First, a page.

Maybe that was the point, but it just seemed rather disappointing. And that was the overall sensation I took away from my reading experience. It just felt as though the book was missing something, as though I was only getting part of the story. Perhaps it's due to the fact that it is number four in a series. Perhaps it's better read as part of a whole, when all the pieces fit together into a larger, more detailed picture. I also have to disagree with the blurb on the cover from George R.
The Grail Quest: 1356 by Bernard Cornwell – Book Review [Bane of Kings]
Cornwell writes vivid, bloody, stirring scenes, to be sure, but they're nowhere near as atmospheric and breath-taking as Iggulden's. That's not to say Cornwell's writing is flawed. I've read his Warlord Chronicles , which tackled the story of King Arthur, and like those books, is a cracking good read. The dialogue is fast-paced, accessible without being overly-anachronistic, the story moves along and keeps your attention, doling out information in just the right amount without slowing down the action, and he allows the characters to develop as the story moves along so that by the end, though they may not be complex creatures, they're far from cardboard cutouts.
Basically, they're villains because they're villains and nothing more. Thomas is the most three-dimensional character of all; he's obviously one of the good 'uns, yet he does shady, even downright criminal things, he has conflicting emotions between what he's doing and what he should be doing—basically he behaves like a human being, especially one who's often placed between a rock and a hard place and must choose the lesser of two evils in order to move.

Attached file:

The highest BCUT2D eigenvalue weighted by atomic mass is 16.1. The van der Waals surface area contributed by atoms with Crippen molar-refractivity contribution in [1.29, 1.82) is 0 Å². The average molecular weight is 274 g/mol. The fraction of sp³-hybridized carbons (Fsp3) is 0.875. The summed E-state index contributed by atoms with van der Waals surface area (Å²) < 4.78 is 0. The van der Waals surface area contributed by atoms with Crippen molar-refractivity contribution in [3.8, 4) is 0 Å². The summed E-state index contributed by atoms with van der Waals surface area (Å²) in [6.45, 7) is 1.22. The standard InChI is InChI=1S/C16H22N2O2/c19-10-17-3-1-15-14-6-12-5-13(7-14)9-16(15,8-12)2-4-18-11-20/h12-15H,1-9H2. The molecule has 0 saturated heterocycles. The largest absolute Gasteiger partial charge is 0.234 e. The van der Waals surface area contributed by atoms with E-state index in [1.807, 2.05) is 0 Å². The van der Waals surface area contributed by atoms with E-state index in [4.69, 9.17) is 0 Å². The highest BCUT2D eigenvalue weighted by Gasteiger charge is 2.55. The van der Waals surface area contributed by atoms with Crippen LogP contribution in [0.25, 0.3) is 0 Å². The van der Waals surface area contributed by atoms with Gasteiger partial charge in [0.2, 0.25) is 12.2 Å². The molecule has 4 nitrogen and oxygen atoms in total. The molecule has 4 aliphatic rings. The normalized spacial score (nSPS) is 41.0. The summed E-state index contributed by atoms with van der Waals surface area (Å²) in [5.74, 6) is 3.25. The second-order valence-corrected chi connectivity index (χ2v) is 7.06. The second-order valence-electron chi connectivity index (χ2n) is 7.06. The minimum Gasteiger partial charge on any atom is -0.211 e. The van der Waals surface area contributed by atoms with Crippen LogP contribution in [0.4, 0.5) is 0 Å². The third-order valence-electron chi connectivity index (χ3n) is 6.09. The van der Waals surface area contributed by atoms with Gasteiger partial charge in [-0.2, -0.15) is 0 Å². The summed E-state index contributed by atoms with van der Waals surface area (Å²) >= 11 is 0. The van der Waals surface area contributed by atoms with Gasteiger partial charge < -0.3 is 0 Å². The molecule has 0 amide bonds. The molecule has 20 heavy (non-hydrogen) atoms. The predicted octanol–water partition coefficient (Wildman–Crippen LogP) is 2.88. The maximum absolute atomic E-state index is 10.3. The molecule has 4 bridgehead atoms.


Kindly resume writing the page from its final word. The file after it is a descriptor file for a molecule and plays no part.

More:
That said, I suppose the goal of most writers is for you, as the reader, to empathize with the good guys and Cornwell certainly accomplishes that. Or at least for me he did. Every time one of the characters found themselves in a perilous situation, I suffered along with them, heart beating rapidly, palms sweating, lips gnawed raw as my eyes zoomed across the page, reading as fast as I could in the hope that the character would soon find an escape. So, yeah, despite some flaws and a slow start, in the end I would recommend this book as a good read.
However, I do believe it would've been even better had I gotten to it after first reading the three books that came before it. I need to read these other books first! I think not. In fact, doing so would encourage more sales, in my not-so-humble opinion: First of all, people wouldn't get pissed off about picking up a book in the middle of a series, and secondly, in my experience, people like to buy in bulk, so when they find the first clearly labeled book in a series, they tend to pick up the second one at the same time.
View all 16 comments. Feb 18, Chris rated it liked it Shelves: read-owned-hardcover , read-owned. This was a decent read, but a bit disappointing to one who has read a lot of Cornwell. It really seemed too light hearted, almost slapstick at times. It was more like a caper than a historical fiction novel, but had a drawn out battle thrown in at the end.
I did like the book, but never felt engaged like I have in other Cornwells. It just didn't match up with the previous books in the Thomas of Hookton series. View 1 comment. Ok I have to admit this book had become background noise. I think I am out of the loop having not read the previous grail series. Nobody look as I try and slip this review through my updates and sweep it under the rug forever.
Oh the excruciating pain of it. I have been such a fan of Cornwell for so long that I feel guilt and embarrassment at my reaction to this book. I had really liked the Grail Quest series and Thomas of Hookton. I had been so excited to discover that after all those years there was to be a fourth instalment. There may have even been a happy dance involved when I heard he was writing a fourth book in the Nobody look as I try and slip this review through my updates and sweep it under the rug forever. There may have even been a happy dance involved when I heard he was writing a fourth book in the series.